High resolution MRI in patients with stroke or Cushing’s disease

AAJ de Rotte

Research output: ThesisDoctoral thesis 1 (Research UU / Graduation UU)


With 3.0 T MRI it is possible to obtain high-detailed images of carotid plaque components. Consequently, in the last decade literature had demonstrated that visualization of plaque components enables to differ groups of symptomatic patients with a difference in future stroke risk but similar degrees of carotid artery stenosis. However, these results cannot be translated to higher field strength MRI of 7.0 T until we are able to obtain dedicated plaque component images with a certain level of quality. Our results demonstrate that the challenges of 7.0 T MRI field strength in the neck region. These challenges hamper the consistency and accuracy of 7.0 T MRI of carotid plaques. It is feasible to visualize macroinfarcts at low field strength MRI of 1.5 T. For CMIs, however, 7.0 T or 3.0 T MRI with dedicated (3D) protocols is needed. CMIs are seen more frequently in patients with cognitive impairment compared to patients without cognitive impairment. Furthermore, we demonstrate that CMIs, depicted with 7.0 T MRI, occur with the same pattern as macroinfarcts. Since all patients with CMIs have macroinfarcts as well, the diagnosis of CMIs has limited added diagnostic value for the clinical setting. However, the burden of CMIs in patients with macroinfarcts may be related to (future) cognitive impairment. Therefore, a large-scale evaluation of CMI prevalence in stroke patients, including clinical and cognitive follow-up, is needed to evaluate the clinical value of CMIs in this specific group of patients. The visualization of microadenomas is important for establishing the diagnosis of a pituitary origin of Cushing’s syndrome as well as for the visualization of the actual location of the microadenoma in the pituitary gland, which in turn is crucial for surgical planning. In a retrospectively multicenter study the 7.0 T images enabled the confirmation of some uncertain pituitary lesions obtained with 1.5 T. Furthermore, some lesions which were not visible with 1.5 T were indeed visualized with 7.0 T. These results suggest that 7.0 T MRI of the pituitary gland in patients with Cushing’s disease and with inconclusive results on standard 1.5 T MRI, is the first clinically relevant application of high resolution 7.0 T MRI. However, a prospective study is needed to evaluate whether there are more patients with Cushing’s disease who might benefit from 7.0 T MRI. Besides, to answer the question if 7.0 T MRI is clinically relevant, we first need to evaluate whether 3.0 T MRI performs as good as 7.0 T MRI and whether consensus reading of the 1.5 T MR images is as good as high field strength MRI. If one of these options would be qualitatively equal to the 7.0 T MRI, this would naturally be a far better applicable, more available and cheaper option in clinical medicine.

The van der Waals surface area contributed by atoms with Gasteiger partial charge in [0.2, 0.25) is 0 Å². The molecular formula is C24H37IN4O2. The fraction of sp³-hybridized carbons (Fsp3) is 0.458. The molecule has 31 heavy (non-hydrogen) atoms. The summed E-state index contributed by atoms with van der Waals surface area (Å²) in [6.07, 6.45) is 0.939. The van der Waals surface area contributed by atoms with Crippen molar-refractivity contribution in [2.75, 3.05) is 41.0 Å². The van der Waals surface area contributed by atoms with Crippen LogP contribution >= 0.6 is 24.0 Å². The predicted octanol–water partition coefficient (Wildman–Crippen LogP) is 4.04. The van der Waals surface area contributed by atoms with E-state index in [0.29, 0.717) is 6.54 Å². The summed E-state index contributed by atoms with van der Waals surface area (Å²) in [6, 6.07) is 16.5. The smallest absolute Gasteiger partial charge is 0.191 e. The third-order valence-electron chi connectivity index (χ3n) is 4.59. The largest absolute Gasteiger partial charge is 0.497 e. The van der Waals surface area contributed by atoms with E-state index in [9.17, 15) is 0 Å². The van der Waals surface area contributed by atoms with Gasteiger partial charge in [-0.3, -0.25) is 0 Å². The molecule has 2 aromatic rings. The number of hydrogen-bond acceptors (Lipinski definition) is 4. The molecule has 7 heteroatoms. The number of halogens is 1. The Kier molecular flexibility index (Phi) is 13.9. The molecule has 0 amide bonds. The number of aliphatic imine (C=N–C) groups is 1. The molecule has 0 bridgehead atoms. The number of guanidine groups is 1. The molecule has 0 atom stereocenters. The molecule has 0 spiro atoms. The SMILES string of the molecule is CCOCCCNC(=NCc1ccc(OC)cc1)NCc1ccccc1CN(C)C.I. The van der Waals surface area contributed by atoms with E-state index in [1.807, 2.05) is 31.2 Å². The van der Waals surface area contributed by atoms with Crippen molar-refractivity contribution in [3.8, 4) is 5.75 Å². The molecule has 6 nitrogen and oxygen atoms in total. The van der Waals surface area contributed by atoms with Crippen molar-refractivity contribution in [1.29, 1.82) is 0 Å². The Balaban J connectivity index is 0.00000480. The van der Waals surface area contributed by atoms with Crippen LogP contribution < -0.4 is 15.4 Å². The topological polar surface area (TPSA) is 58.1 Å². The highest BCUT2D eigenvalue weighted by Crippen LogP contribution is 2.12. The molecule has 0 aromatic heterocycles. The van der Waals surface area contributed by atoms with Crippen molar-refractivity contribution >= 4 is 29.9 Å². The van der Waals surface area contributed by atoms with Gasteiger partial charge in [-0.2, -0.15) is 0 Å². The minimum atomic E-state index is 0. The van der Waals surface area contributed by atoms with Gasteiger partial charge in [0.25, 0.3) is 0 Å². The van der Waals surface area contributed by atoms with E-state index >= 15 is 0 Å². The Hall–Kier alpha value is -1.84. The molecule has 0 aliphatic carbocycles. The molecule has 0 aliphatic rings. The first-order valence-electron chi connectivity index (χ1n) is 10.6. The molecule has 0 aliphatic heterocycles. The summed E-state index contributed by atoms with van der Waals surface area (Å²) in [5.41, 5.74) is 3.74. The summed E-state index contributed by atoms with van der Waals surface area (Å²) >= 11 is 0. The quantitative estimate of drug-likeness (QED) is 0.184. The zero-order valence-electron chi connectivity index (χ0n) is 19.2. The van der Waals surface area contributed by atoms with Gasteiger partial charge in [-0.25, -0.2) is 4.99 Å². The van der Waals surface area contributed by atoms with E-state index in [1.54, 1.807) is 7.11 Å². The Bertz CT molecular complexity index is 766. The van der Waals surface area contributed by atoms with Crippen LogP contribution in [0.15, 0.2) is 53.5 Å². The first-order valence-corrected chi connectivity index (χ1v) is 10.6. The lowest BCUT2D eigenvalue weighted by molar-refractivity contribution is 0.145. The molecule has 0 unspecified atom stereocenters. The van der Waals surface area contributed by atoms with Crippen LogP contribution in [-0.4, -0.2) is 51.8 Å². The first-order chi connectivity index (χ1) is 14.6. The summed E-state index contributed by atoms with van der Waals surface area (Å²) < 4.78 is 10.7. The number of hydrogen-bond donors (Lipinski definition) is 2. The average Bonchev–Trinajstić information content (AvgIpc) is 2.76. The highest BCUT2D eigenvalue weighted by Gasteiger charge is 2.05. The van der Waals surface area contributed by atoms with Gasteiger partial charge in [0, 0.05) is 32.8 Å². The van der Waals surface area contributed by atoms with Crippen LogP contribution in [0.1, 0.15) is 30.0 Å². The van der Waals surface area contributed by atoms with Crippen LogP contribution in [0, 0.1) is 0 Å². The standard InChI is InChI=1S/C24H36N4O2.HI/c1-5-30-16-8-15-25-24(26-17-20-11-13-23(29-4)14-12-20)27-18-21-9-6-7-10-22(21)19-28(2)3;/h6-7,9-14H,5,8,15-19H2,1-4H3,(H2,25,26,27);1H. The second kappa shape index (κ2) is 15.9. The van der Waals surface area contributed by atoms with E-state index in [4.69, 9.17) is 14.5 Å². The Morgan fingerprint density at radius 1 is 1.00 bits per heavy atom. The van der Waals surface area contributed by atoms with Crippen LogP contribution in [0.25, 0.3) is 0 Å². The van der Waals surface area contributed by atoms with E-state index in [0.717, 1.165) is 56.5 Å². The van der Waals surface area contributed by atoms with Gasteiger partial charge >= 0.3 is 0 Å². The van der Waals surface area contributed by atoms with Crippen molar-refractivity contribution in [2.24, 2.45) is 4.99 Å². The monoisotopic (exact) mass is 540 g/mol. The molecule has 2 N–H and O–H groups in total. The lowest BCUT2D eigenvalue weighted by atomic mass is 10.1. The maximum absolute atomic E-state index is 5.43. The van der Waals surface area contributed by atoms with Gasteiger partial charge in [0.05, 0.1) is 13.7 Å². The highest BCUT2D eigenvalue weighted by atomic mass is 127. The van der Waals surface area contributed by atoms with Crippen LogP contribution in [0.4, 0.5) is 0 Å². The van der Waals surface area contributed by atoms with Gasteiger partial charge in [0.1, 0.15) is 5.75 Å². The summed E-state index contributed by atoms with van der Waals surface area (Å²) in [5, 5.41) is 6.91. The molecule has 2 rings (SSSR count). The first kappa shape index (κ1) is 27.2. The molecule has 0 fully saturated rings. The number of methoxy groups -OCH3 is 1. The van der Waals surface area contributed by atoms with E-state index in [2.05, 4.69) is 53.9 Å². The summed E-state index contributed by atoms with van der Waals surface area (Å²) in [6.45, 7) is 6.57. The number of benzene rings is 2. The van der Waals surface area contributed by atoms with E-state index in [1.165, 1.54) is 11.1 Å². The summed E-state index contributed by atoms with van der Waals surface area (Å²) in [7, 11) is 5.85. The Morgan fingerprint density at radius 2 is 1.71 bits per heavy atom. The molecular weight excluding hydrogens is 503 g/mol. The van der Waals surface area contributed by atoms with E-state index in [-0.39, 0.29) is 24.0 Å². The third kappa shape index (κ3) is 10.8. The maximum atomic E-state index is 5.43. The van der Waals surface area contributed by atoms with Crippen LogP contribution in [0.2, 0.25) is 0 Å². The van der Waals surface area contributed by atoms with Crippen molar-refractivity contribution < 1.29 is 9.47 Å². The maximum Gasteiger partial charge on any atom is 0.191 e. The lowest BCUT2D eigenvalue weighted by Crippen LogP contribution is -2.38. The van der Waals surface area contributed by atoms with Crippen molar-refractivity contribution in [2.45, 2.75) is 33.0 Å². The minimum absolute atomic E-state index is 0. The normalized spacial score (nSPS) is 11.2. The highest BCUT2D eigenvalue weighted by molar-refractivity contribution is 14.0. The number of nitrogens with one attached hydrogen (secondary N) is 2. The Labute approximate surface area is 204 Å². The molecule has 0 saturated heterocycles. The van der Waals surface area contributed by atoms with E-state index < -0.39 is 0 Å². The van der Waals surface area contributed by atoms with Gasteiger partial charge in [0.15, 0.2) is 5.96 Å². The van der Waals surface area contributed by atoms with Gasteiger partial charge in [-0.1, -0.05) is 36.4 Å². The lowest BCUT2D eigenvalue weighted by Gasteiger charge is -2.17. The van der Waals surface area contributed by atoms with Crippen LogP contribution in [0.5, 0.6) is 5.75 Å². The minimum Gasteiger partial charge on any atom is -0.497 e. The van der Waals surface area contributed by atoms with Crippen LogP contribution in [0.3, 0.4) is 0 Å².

Original languageEnglish
Awarding Institution
  • University Medical Center (UMC) Utrecht
  • Luijten, Peter, Primary supervisor
  • Hendrikse, J, Co-supervisor
  • de Borst, Gert Jan, Co-supervisor
Award date14 Apr 2015
Print ISBNs978-90-393-6308-9
Publication statusPublished - 14 Apr 2015


  • Magnetic Resonance Imaging
  • Carotid artery stenosis
  • Cerebral infarcts
  • Pituitary microadenoma
  • Cushing's disease


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